Leonard: Jewish Christians
Does that sound weird? It did to me the first time I heard someone say it many years ago. Is it an oxymoron, like jumbo shrimp? Is it similar to calling a bald-headed guy “Curly? Not at all. Allow me to explain. If you are reading this and you are Jewish, I’d love your feedback!
When I was working on my master’s degree at Dallas Theological Seminary, the best chapel service I remember going to was about the Jewish Holy Days (aka holidays). The speaker was on staff with “Jews for Jesus” and his 25 minute teaching blew me away.
Why? Because I did not grow up in a Jewish household where the Jewish feasts were celebrated on an annual basis and I had no idea that Jesus had spoken about them or did something significant on those days. Having just celebrated Rosh Hashanah (the Jewish New Year) last week and having Yom Kippur (the Day of Atonement) and Sukkot (the Feast of Tabernacles) this week, I thought it would be fun for both Jews and Christians to learn a little about the other’s traditions, beliefs, and how the two correlate to each other.
Essentially, the speaker talked about how Jesus not only came to “fulfill the law” but that he also did fulfill, and will someday fulfill, the Jewish Holy Days.
Allow me to explain: let’s start with Passover (often times referred to as “Pesach” if you are Jewish). Israel’s history took a huge turning point around the year 1440 BC when the Jewish people were freed from their slavery to the Egyptians under the reign of Amenhotep II.
What happened is recorded in the book of Exodus (from Greek word meaning “The way out”), chapter 12. Toward the end of the plagues, God told Moses to have each Jewish household bring a young lamb into their homes on the 10th of the month. For a few days they were to inspect it to make sure it did not have any defects or flaws (it had to be worth something, pricey, not the beat-up runt of the litter with three legs that would be worth much less).
Then on the 14th of the month, after the lamb had passed the “inspection,” they were to be killed at twilight and some of their blood was to be put on the two doorposts and lintel above the door. Lastly, the Jewish families were to then cook and eat the lamb.
Fast forward to Jesus’ day in the first century, in Jerusalem (about 1,450 years after Exodus 12). The Jews were still celebrating this (and they still do to this day) and Jesus, referred to as “the lamb of God” by his cousin John (the baptizer), just happened to be killed at twilight as the rest of the nation was killing their lambs.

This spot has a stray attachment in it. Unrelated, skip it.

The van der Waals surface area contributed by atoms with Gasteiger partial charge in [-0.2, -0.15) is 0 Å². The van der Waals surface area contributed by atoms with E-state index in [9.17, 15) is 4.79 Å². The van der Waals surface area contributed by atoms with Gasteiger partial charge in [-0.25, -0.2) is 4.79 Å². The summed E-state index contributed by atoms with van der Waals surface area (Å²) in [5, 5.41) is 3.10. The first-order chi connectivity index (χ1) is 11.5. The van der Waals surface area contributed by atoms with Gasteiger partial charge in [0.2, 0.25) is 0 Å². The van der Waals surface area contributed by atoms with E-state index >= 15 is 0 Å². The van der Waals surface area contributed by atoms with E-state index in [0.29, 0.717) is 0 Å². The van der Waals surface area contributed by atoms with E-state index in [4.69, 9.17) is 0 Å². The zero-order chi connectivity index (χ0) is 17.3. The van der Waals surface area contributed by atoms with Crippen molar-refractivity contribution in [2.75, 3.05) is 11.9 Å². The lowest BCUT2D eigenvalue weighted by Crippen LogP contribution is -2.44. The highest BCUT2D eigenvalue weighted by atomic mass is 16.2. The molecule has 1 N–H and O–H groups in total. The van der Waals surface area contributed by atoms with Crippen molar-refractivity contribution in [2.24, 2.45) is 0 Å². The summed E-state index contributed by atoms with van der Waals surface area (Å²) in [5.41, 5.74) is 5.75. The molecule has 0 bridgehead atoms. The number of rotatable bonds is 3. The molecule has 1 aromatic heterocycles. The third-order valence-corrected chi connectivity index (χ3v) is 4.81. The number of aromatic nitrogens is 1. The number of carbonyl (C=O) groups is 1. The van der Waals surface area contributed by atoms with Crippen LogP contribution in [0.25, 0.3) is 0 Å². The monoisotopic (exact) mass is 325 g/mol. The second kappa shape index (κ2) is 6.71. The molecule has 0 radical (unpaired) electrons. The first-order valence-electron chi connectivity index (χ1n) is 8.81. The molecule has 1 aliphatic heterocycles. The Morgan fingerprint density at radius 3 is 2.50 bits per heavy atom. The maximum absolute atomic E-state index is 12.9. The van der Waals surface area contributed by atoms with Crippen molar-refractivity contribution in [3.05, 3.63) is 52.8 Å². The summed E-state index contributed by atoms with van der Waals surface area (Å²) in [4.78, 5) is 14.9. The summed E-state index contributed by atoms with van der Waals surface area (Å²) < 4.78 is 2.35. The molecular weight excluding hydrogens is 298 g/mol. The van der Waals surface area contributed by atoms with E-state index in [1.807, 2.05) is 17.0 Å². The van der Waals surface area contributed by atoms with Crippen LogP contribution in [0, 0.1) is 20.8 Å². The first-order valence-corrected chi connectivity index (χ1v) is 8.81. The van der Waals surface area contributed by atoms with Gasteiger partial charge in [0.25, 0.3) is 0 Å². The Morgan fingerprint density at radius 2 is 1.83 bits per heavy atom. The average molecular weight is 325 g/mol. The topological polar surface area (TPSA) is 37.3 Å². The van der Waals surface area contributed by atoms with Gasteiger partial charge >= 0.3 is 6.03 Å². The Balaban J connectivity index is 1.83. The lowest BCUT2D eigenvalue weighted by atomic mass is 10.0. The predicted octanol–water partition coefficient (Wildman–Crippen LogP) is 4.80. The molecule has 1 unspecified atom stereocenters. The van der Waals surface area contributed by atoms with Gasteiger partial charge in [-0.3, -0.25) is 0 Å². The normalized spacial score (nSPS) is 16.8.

It was the blood of the lambs and the lamb in which salvation is found. The night before this happened was “the Last Supper” and Jesus implemented a new custom: communion/the eucharist. In other words, Jesus fulfilled Passover on Passover and Christians still celebrate this all around the globe.
Three days after Passover the Jews were celebrating “Reshit Ketzivchem,” the Feast of First Fruits (found in Leviticus 23:9-14). It was the time of the year that the Jews would take a sheaf of the first grains/crop to the priest who would wave it before the Lord. It was a “Thank You” to God for the harvest that was to come and that first sheaf was to represent the rest of the crops for that year. Until they did this the rest of the crop was not “kosher” (acceptable).
As “luck” would have it (just kidding), the man formerly known as Saul of Tarsus, a first century Jewish religious leader of sorts (now commonly referred to as the Apostle Paul), wrote in his letter to the church in the city of Corinth (south central Greece), chapter 15 verses 20-23, “Jesus has indeed been raised from the dead, the firstfruits of those who have fallen asleep …Christ the firstfruits, then, when He comes, those who belong to Him.”
Jesus’ resurrection (aka the first Easter Sunday) just happened to be (just kidding again) the day the Jews were thanking God for the crops they were about to harvest with the first of their harvest. To fulfill this, Jesus was raised first and the harvest of many souls/people would come later — such as the millions who have placed their faith in him since that first Easter/ Firstfruits Sunday). Drop mic! Did you catch that? Yet another Jewish holy day that became a Christian holy day because Jesus fulfilled it on that day.
But wait, it gets better. Just a little over a month later (50 days later to be exact) the Jews celebrated/remembered “Pentecost.” Also known as “The Feast of Weeks,” at Pentecost the Jews, according to Leviticus 23:16, were to “present an offering of new grainto the lord.” Seven weeks earlier they had their first crop, 50 days later their fields were ready to be harvested.
If you know your Bible pretty well, you’ll remember that in Acts 2, the Holy Spirit filled the disciples and the time of massive evangelization began, also known as the birth of the church. Do you see the trend: an extremely significant Christian holy day born out of a Jewish holy day. The latter being the fulfillment of the former.
Those are some of the feasts that have been fulfilled but, as I said at the beginning of this column, there are still some feasts that Jesus has yet to fulfill. On Monday, Yom Kippur, also known as the Day of Atonement, begins. It is the most important holy day for the Jewish people. I’ll cover it and a few others in my next column so stay tuned.
Scott Leonard is the area director for Search Vail Valley. You can reach him at firstname.lastname@example.org
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